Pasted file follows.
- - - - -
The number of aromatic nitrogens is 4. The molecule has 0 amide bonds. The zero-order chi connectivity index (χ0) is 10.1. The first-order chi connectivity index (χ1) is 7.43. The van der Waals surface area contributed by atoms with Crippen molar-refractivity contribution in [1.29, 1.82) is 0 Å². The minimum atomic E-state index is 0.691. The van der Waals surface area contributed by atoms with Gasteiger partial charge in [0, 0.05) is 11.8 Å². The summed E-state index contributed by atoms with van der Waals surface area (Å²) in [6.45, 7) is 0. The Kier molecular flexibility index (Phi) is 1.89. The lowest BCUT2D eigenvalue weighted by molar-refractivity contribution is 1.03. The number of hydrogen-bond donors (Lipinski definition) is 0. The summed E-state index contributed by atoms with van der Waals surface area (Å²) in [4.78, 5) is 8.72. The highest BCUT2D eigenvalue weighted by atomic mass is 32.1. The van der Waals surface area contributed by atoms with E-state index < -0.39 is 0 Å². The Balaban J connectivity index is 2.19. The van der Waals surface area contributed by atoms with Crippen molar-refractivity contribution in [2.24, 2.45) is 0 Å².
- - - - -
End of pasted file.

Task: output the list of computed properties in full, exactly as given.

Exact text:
The number of aromatic nitrogens is 4. The molecule has 0 amide bonds. The zero-order chi connectivity index (χ0) is 10.1. The first-order chi connectivity index (χ1) is 7.43. The van der Waals surface area contributed by atoms with Crippen molar-refractivity contribution in [1.29, 1.82) is 0 Å². The minimum atomic E-state index is 0.691. The van der Waals surface area contributed by atoms with Gasteiger partial charge in [0, 0.05) is 11.8 Å². The summed E-state index contributed by atoms with van der Waals surface area (Å²) in [6.45, 7) is 0. The Kier molecular flexibility index (Phi) is 1.89. The lowest BCUT2D eigenvalue weighted by molar-refractivity contribution is 1.03. The number of hydrogen-bond donors (Lipinski definition) is 0. The summed E-state index contributed by atoms with van der Waals surface area (Å²) in [4.78, 5) is 8.72. The highest BCUT2D eigenvalue weighted by atomic mass is 32.1. The van der Waals surface area contributed by atoms with E-state index < -0.39 is 0 Å². The Balaban J connectivity index is 2.19. The van der Waals surface area contributed by atoms with Crippen molar-refractivity contribution in [2.24, 2.45) is 0 Å².